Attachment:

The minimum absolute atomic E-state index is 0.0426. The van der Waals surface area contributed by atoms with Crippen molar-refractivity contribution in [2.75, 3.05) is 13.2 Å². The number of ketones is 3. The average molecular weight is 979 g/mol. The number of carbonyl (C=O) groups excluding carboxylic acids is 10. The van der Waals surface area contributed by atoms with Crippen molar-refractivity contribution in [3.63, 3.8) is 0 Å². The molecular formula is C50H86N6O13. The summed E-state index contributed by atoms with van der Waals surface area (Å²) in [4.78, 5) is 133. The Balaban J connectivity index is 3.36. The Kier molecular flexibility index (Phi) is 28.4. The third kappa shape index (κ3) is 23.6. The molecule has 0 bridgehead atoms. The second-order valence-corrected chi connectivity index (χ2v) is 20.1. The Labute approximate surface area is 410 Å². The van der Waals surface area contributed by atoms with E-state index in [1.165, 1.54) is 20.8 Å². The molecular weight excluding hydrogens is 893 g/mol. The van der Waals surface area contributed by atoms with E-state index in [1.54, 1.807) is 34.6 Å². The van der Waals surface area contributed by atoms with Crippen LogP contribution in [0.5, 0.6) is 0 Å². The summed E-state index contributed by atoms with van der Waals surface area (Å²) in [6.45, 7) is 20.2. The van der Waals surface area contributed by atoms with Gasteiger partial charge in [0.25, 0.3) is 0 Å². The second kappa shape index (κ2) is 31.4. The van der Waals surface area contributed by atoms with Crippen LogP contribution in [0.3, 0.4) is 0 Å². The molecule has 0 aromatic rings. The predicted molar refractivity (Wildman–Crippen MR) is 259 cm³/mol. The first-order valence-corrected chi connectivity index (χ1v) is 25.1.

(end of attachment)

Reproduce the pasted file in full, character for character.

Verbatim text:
The minimum absolute atomic E-state index is 0.0426. The van der Waals surface area contributed by atoms with Crippen molar-refractivity contribution in [2.75, 3.05) is 13.2 Å². The number of ketones is 3. The average molecular weight is 979 g/mol. The number of carbonyl (C=O) groups excluding carboxylic acids is 10. The van der Waals surface area contributed by atoms with Crippen molar-refractivity contribution in [3.63, 3.8) is 0 Å². The molecular formula is C50H86N6O13. The summed E-state index contributed by atoms with van der Waals surface area (Å²) in [4.78, 5) is 133. The Balaban J connectivity index is 3.36. The Kier molecular flexibility index (Phi) is 28.4. The third kappa shape index (κ3) is 23.6. The molecule has 0 bridgehead atoms. The second-order valence-corrected chi connectivity index (χ2v) is 20.1. The Labute approximate surface area is 410 Å². The van der Waals surface area contributed by atoms with E-state index in [1.165, 1.54) is 20.8 Å². The molecular weight excluding hydrogens is 893 g/mol. The van der Waals surface area contributed by atoms with E-state index in [1.54, 1.807) is 34.6 Å². The van der Waals surface area contributed by atoms with Crippen LogP contribution in [0.5, 0.6) is 0 Å². The summed E-state index contributed by atoms with van der Waals surface area (Å²) in [6.45, 7) is 20.2. The van der Waals surface area contributed by atoms with Gasteiger partial charge in [0.25, 0.3) is 0 Å². The second kappa shape index (κ2) is 31.4. The van der Waals surface area contributed by atoms with Crippen LogP contribution in [0.3, 0.4) is 0 Å². The molecule has 0 aromatic rings. The predicted molar refractivity (Wildman–Crippen MR) is 259 cm³/mol. The first-order valence-corrected chi connectivity index (χ1v) is 25.1.